Leonard, Spurs escape with overtime win over Grizzlies

Leonard, Spurs escape with overtime win over Grizzlies


SAN ANTONIO -- Kawhi Leonard had 32 points and 12 rebounds, and the San Antonio Spurs rallied in the final seconds of regulation before beating the Memphis Grizzlies 95-89 in overtime on Tuesday night in a matchup of likely first-round playoff opponents.

LaMarcus Aldridge added 15 points, including the tying basket with 1.6 seconds left in the fourth quarter.

Memphis point guard Mike Conley exited the game with 3:42 remaining in regulation with an eye injury after bumping heads with Leonard under the basket. The Grizzlies' leading scorer left the court while clutching a towel tightly to his right brow and did not return. His status is unknown.

Conley finished with 19 points and six assists.

Pau Gasol added 12 points and 11 rebounds for the Spurs. He and Patty Mills each hit a 3-pointer in overtime to lead San Antonio to its third straight win.

The Spurs forced overtime during a dramatic final five seconds.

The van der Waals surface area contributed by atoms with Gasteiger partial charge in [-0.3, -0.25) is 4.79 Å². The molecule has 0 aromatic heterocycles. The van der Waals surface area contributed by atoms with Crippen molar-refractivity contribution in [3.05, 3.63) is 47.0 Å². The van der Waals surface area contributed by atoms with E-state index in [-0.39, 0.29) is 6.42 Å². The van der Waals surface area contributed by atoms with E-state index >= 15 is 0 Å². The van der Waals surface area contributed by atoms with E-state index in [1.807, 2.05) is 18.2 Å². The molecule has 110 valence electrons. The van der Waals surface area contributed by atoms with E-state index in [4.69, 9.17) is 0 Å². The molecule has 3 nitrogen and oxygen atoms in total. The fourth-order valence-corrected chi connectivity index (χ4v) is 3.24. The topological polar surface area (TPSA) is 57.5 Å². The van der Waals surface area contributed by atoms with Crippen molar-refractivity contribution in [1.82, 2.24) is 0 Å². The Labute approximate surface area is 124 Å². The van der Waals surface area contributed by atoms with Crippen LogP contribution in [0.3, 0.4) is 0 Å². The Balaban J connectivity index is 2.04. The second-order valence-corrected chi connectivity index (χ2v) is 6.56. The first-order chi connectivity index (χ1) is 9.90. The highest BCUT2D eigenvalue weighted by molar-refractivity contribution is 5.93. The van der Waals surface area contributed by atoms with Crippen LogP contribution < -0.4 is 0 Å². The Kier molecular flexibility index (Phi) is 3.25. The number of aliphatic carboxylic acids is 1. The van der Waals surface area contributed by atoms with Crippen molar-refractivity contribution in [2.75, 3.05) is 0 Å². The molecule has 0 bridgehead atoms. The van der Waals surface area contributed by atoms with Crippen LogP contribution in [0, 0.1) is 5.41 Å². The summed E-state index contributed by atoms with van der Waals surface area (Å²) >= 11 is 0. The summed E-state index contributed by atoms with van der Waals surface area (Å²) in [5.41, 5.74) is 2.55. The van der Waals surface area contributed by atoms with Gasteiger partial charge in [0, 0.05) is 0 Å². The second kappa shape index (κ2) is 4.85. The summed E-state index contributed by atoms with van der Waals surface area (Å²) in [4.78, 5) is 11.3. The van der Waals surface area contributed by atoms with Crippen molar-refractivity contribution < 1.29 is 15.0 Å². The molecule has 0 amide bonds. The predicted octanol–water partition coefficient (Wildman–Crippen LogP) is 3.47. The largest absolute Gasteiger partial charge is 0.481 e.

Leonard tied the game at 82 with 4.9 seconds remaining with a step-back, 15-foot jumper over JaMychal GreenZach Randolph followed with a 12-foot, turnaround jumper 2.2 seconds later before Aldridge put in a layup off an inbounds pass from Gasol with 1.6 seconds left. Randolph's 3-pointer fell far short of the basket as the buzzer sounded after he mishandled the ensuing inbounds pass.

Randolph finished with 18 points and 16 rebounds.

San Antonio and Memphis, who split their four-game series, would meet again to open the playoffs if the standings remain the same. The Spurs are currently second in the Western Conference and the Grizzlies are seventh.

Memphis was without defensive stalwart Tony Allen, who had an eye injury, but was still able to stifle San Antonio.

The Spurs matched a season low for points in the opening quarter.

The Grizzlies followed by matching their season low with 35 points in the first half. It was also a season low in the first half by a San Antonio opponent.

Both teams shot under 40 percent in the first half.